This is another guest post from the Smeenks, a Canadian family of 6 traveling overseas indefinitely. You can read Jenn’s initial post about preparing to leave Canada and how they let go of their possessions here. It’s a great read. Particularly if you have a larger home or many children.
Today Jenn is going to give us more details about how they travel and what they travel with. Reading it has given me more to think about for our everyday living. Quality over quantity can’t be beat. And I love hearing about the impact travel and living a minimalist life has had on the children. Enjoy and thanks again, Jenn!
You can follow the Smeenks adventures on their blog At Home in the World.
Living on the Road with 4 Children
This past year, our family of six spent seven months backpacking through the countries of Spain, Morocco, Italy, Turkey, and France. Carrying our belongings with us was an important factor to consider.
This second post describes in detail what our minimalist travel lifestyle has been so far during our travels.
What do we travel with?
We started our travels with one large backpack and two carry on day packs for us adults and our two older children (ages 9 and 8 at the time). Our two younger ones had a small day pack each. We also had a small carry-on rolling red suitcase filled with our homeschooling books. Over time and a couple countries, we still found we were carrying way too much. So during our third month in Turkey, we sent home two of our day packs and many of our homeschooling books, and gave away our extraneous clothes and toys to the locals there.
Each member of our family owned 5 pairs of underwear, 3 pairs of socks, 1 fleece jacket, 1 bathing suit, a microfiber towel, a pair of sandals (the girls brought their black boots on top of their hikers and sandals), tuque, mitts, rain coats and rain pants, 1 set of pyjamas, 4-5 interchangeable outfits (1 sweater included, 1 dress for the girls and 1 button-up shirt and dress pants for the boys). I also brought my running clothes. As well, we ended up buying rain boots in Turkey.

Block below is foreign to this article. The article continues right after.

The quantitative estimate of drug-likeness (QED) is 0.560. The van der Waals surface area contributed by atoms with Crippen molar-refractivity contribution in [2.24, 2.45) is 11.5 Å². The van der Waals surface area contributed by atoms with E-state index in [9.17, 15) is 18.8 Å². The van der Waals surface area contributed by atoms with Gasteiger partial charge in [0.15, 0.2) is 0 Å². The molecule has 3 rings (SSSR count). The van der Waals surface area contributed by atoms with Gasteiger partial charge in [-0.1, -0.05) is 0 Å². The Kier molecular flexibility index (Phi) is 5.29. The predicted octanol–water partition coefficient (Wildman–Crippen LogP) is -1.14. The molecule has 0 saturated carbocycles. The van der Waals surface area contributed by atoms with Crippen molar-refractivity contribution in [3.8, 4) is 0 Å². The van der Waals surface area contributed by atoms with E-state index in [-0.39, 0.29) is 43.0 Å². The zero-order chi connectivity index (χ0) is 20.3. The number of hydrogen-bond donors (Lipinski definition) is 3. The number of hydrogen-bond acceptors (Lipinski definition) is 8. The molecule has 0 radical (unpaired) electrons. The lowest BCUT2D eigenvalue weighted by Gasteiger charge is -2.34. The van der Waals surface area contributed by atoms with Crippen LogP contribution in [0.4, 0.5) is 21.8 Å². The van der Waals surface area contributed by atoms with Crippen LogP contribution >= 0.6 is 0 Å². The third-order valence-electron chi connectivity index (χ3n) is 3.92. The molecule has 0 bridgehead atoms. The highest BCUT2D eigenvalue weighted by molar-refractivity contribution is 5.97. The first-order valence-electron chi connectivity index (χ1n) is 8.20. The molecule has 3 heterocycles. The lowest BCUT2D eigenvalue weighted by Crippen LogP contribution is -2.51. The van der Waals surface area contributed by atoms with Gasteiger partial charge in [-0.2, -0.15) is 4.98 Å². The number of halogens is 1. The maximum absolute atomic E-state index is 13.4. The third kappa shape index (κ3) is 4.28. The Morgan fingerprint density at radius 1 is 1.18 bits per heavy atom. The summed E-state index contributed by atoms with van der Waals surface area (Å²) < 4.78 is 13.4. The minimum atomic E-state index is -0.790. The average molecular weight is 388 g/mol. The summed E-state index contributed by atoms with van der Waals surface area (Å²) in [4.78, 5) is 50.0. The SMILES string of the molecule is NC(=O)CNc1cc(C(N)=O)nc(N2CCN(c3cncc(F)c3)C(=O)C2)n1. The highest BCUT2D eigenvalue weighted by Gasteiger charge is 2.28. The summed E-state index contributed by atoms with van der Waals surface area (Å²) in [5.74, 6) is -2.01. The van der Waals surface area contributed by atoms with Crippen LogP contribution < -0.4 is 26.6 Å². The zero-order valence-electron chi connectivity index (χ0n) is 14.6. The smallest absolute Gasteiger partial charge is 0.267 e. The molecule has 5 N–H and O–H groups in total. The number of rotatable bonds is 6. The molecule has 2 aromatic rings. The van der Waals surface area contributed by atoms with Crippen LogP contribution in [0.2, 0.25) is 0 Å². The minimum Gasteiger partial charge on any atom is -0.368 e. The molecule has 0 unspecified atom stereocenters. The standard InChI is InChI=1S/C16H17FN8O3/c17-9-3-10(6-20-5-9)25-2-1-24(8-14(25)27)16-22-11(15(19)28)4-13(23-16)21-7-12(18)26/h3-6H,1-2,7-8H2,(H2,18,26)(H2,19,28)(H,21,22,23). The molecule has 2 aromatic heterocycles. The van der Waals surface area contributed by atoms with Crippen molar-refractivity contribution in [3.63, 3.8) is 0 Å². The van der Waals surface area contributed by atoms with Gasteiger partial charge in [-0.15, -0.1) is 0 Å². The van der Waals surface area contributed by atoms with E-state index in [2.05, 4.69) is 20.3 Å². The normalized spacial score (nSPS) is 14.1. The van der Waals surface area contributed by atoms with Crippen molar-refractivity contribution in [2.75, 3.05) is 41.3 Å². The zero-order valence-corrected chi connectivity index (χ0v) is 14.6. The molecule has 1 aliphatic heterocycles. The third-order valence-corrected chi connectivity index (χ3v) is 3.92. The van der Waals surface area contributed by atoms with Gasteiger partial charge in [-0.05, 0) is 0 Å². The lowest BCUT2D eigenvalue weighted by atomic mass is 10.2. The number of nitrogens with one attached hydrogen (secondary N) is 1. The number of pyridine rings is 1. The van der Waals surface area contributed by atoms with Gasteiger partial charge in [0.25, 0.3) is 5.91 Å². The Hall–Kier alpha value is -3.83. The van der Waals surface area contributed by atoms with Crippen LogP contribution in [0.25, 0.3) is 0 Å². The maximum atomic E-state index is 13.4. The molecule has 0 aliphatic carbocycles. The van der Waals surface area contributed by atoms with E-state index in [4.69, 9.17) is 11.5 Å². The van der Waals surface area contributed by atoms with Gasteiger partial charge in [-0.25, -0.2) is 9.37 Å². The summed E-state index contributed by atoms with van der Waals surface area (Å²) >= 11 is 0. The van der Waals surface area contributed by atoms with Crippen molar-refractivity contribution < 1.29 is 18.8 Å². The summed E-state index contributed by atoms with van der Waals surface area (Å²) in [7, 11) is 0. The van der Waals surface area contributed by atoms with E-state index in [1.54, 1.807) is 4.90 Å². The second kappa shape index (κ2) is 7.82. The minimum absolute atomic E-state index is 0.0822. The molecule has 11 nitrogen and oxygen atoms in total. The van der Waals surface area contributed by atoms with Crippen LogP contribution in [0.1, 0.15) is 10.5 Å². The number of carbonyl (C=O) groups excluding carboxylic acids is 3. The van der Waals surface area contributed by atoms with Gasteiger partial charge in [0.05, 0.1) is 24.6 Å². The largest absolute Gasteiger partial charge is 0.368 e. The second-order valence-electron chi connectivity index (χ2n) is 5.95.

We tried to bring as many light weight, quick drying clothing in dark colours. We brought SmartWool socks (keeps feet dry and warm, does not smell, and dries quickly) for the adults and black cotton sport socks for the kids. We regretted going cheap here and not buying the children SmartWool socks, and will certainly stock up before our next adventure.
We packed our electronics in our daypacks: A Garmin GPS (super handy with walking maps – we didn’t get lost in the chaotic mazes of Morocco’s medinas), Kindle e-Reader, 1 Canon digital SLR camera, 2 small point and shoot cameras, 1 digital video camera (we never used it and mailed it back), 3 Nintendo DSi’s, my Garmin running watch, 1 iPod shuffle, 2 laptops, and 2 netbooks (one for the girls and one for the boys for homeschool).
4 international travel adapters, 1 red umbrella, toiletries, one pair of binoculars, first aid kit, medication kit, 4 head lamps for reading at night, 2 braided rubber laundry lines with carabiners, international rubber sink plug, a small bottle of liquid laundry soap, and sewing kit.
How long do you typically stay in a city?
That varied tremendously because of our goals and activities in each country; but typically, we’d like to stay at least one week to get a feel for the place.
In Spain we spent 1 month in an apartment in the Costa del Sol, which was a five minute walk from the beach. We lived there and homeschooled. We took day trips to the surrounding areas such as Gibraltar, La Ronda, Sevilla, and Marbella.
In Morocco we spent 6 days in Marrakech then took a road trip loop around the country across the High Atlas Mountains, through the Dades and Todres Gorges, stayed a night in two different Saharan deserts, then spent our last three nights in Fes.
After Morocco, we stayed in Barcelona for a week to rest and catch our breath. We walked around the city to admire the Christmas lights and decorations. We spent our Christmas and New Year Holidays in Rome and Vatican City, as we were there for 20 days.
After New Years, we stayed 2 months in an apartment in Turkey to rest and catch up on homeschool. We then spent our third month backpacking around Turkey, ending our trip in Istanbul. From there, we spent 3 weeks in Italy – 1 week in Venice, 1 week in Cinque Terre and 1-3 days in other cities like Milan, Florence, Bologna.
We spent one month in France with a week stay in Cannes, 2 weeks in Montpellier, and 10 days in Paris.
How long do you see your family traveling for?
This is an ever changing topic. We plan to be overseas for 3-5 years, returning home to Canada for the summers to be with family. Seven months was a good dip in the water for our first long term travel experience. It has opened our eyes to the possibilities of our future! Nothing feels more exhilarating to us than opening the world map and asking each family member where we’d like to go in the next few years. We’re dreaming big together as a family!